4. Brought to God.
God's ways are not as our ways, nor His thoughts as our thoughts. The compassion of man rejoices over the freed slave. It is a solace to him to think of the 'street' children of our great cities taken out of their degradation, rescued from their friendless lives, and nurtured in a home. Who would take the starving, evil-taught child out of his vile misery, and bring him into his own family to dwell amongst the children there? No, a moral barrier between man and man seems to say, thus far shalt thou come and no further. Christ died not only to cleanse us and to bring us out of our degradation and our sin, but to bring us to God — not as the starving child — not in the corruption of sin — not in the rags of our former alien state. No, by grace we are bought out of our old state, and far more than this we are brought into a new one.
The prodigal's reception:
The prodigal returning from the far country approached his father's house with the thought that there he should find bread, and a place amongst the servants. Such were not however his father's thoughts, for there was a feast prepared for the son, and a place for him at his father's table. The young man left his home with that portion of the goods which fell to him. He came back penniless, ragged, and starving. And to find the best robe and all things new and suited to his father's thoughts about him. We do not read that when in his father's presence the son said a word about the servant's place, which he had mentally assigned to himself: the love of his father prohibited the rising of such thoughts in his mind. The father's heart and the father's welcome henceforth occupied his soul. And we are so perfectly fitted for God by the work of His Son, that His presence is our dwelling-place.
How Israel was brought to God:
The mercy of God towards Israel did not cease when He saw the blood upon their door-posts, and passed over them. It did not cease in saving them from judgment, but He brought them up out of the land of Egypt, and from the house of bondage. And well did they realize this, for upon the wilderness shore of the Red Sea they lifted up their voices in mighty chorus, singing, “Thou in Thy mercy hast led forth the people which Thou hast redeemed; Thou hast guided them in Thy strength unto Thy holy habitation.” (Ex. 15:13.)
They were no longer in Egypt or of Egypt, but clean out of it; and, by faith, they saw themselves guided by Jehovah's strength unto His holy habitation.
How often do we hear a newly-converted soul speak of himself as if he were delivered from judgment in order to find his way to heaven. But though we are not yet brought to heaven, we are already brought to God.
A moral change is effected in the soul when being “brought to God” is known.
There is wonderful repose for the soul in the fact that we are “brought to God.” When this is realized a new view of spiritual things opens before us. Doubtless, Israel, upon the standpoint of the rocks of the Canaan side of the Red Sea, viewed God's good news to them very differently from when waiting with their loins girt within their houses in Egypt, eating the passover. They sang upon the other side of the Red Sea (we read of no song in Egypt), and right glorious is that song; so glorious that God has recorded in His book none other song of praise from human lips before it. There are numerous songs given after this redemption triumph, sweet and tender, victorious and exulting; some sung by men upon earth, and some by men in heaven; time songs and eternity songs, but not one before this grand utterance of perfect redemption. And what is true regarding the book is true regarding our lives. There is no real praise to God from the heart of man antecedent to the praise for perfect redemption.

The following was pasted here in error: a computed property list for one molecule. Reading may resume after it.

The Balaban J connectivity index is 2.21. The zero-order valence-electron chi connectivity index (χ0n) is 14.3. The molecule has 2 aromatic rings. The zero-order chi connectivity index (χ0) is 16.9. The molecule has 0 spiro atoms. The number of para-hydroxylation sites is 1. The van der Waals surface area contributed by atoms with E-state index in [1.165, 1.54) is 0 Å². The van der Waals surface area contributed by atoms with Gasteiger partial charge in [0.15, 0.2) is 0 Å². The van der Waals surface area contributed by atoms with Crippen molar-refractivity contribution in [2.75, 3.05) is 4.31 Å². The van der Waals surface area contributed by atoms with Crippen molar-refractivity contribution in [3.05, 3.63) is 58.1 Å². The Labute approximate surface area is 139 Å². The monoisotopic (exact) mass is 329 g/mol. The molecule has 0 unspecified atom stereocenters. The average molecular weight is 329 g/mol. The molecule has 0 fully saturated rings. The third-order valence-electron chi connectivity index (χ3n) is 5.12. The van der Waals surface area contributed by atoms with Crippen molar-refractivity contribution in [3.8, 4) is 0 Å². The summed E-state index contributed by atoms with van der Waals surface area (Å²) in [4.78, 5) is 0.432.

Israel had groaned and cried upon the Egypt side of the sea. They thought that God had brought them to the borders of their land of toil to make for them a vast grave at the sea; but the grave they feared was for their enemies; for themselves it was the gateway of liberty. “Fear ye not, stand still, and see the salvation of the Lord” They stood still. They saw His salvation. “The waters were a wall unto them, on their right hand and on their left.” They “walked upon dry land in the midst of the sea.” Within those waters Pharaoh's chariot and host were cast — his chosen captains drowned. “The depths covered them — they sank into the bottom as a stone.”
Satan may pursue — he may make to tremble — as did Pharaoh up to the Red Sea; but as at the sea Pharaoh's power was for ever broken, so at the resurrection of Christ the power of Satan finds its eternal end. God's people are saved, and great is God's salvation. The Lord is risen. He has passed through death for us, though death shall overwhelm the foe. The force of the enemy ceases at the grave of Christ. Resurrection ground he can not reach. The blood of the Lamb of God is our redemption: the resurrection of Christ is our liberty. The virtue of both is ours; and, in Him who died and rose again, we are reconciled to God. “All things are of God, who hath reconciled us to Himself by Jesus Christ.” (2 Cor. 5:18.) His grave is our gateway of freedom. The powers of darkness cannot pursue the saint beyond the borders of the grave of Jesus. We were redeemed when in the world; but now we are brought out of its judgment; we are brought to God in Christ.